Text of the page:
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Traumatic Brain Injuries

Traumatic brain injuries are more common than you think. More than 1.5 million people sustain traumatic brain injuries annually compared with 176,000 cases of breast cancer or 46,000 cases of HIV.

 

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Of that number, over 50,000 people will die from complications associated with their traumatic brain injuries. Currently, over 5.3 million people are living with disabilities associated with traumatic brain injuries.

Traumatic brain injuries are not the same as Organic Brain Syndrome, which is a disease process commonly diagnosed in the elderly to denote decreased mental functioning.

A traumatic brain injury can be defined as a jolt or blow to the head or a penetration of the skull that upsets the brain's functionality. The leading causes of traumatic brain injuries, in descending order, is falls, motor vehicle accidents and assault. For military personnel, blast injuries to the head in a military zone are the leading cause of brain injuries. More serious brain injuries can include the states of stupor, coma, vegetative state or persistent vegetative state.

In 1995, direct costs (medical) and indirect costs (productivity) due to brain injury topped $56 billion in the United States.

Some of the key indicators for having a brain injury include:

  • Headaches
  • Memory Loss
  • Word-Finding Problems
  • Fatigue
  • Blurred vision
  • Emotional Changes
  • Sleep Changes
  • Stimulus Overload
  • Impulsiveness
  • Poor Concentration
  • Distraction
  • Organizational Difficulties

Headache indicators include higher frequency of headaches, pain in the temples, forehead or back of the head and / or episodes of sharp pain. Memory loss includes short-term memory difficulties, asking the same question over and over and / or forgetting what one has just read. Word-finding problems include new difficulties in coming up with the right word to say. Fatigue includes a new condition of emotional or physical tiredness that gets worse the more one thinks or in emotional situations. Emotional changes include being more angered, scared or sad after the receiving the injury.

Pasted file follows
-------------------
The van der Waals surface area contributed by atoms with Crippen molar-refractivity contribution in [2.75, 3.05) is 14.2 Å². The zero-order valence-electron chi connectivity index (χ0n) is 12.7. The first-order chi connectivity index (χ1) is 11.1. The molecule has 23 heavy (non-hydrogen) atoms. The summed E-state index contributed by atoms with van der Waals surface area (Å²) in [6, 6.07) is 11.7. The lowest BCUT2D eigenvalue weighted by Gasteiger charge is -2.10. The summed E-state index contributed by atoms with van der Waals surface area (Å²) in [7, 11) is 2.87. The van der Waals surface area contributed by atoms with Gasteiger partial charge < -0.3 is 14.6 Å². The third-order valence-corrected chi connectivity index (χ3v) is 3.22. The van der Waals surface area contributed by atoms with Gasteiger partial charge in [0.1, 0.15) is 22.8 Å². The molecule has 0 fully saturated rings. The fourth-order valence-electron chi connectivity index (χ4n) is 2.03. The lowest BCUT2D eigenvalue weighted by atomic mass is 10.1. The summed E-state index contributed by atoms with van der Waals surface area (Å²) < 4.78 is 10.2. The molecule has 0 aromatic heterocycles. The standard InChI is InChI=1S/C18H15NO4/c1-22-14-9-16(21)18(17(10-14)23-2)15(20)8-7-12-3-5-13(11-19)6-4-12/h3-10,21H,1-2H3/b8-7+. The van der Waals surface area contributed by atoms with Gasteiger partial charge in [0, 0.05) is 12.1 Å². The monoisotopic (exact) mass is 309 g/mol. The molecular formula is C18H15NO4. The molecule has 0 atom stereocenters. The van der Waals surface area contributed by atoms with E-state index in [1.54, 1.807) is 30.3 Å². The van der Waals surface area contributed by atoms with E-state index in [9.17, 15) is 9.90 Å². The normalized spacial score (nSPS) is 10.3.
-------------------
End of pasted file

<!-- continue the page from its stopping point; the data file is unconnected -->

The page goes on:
Signs of changes in sleeping habits involve waking up throughout the night or waking up early in the morning and not being able to get back to sleep. Stimulus overload involves feeling overwhelmed in busy, noisy or crowded places. Impulsiveness problems include make quick, instinctive and potentially self-destructive decisions. Concentration and distraction problems include an increase in trouble staying focused and losing one's place when interrupted. Organization difficulties include troubles getting organized and / or completing tasks.

Brain injury treatment includes short-term and long-term treatment. In the short-term, medical treatment needs to be administered as soon as possible after a head trauma occurs in order to minimize damage, stabilize the patient and prevent further damage from occurring. Immediate concerns include making sure there is proper oxygen supply to the brain, adequate blood flow and maintaining and stabilizing blood pressure.

Bruising or bleeding inside the skull is particularly important because there is no room for the extra fluid and any extra pressure may affect such critical areas such as breathing and heart rate from functioning normally. In vehicular accidents, passengers may receive bruising at the front and rear portions of the brain due to the impact and whiplash effect. Tearing can also get in the way of critical brain functioning and it can happen at a microscopic level, which means it may not even show up on CT scans or MRI's. If a brain experiences bruising or tearing it may also begin swelling. Swelling can force the brain to push down on itself, damaging other critical structures. In some instances, doctors will install intra-cranial pressure monitor in order to relieve the pressure.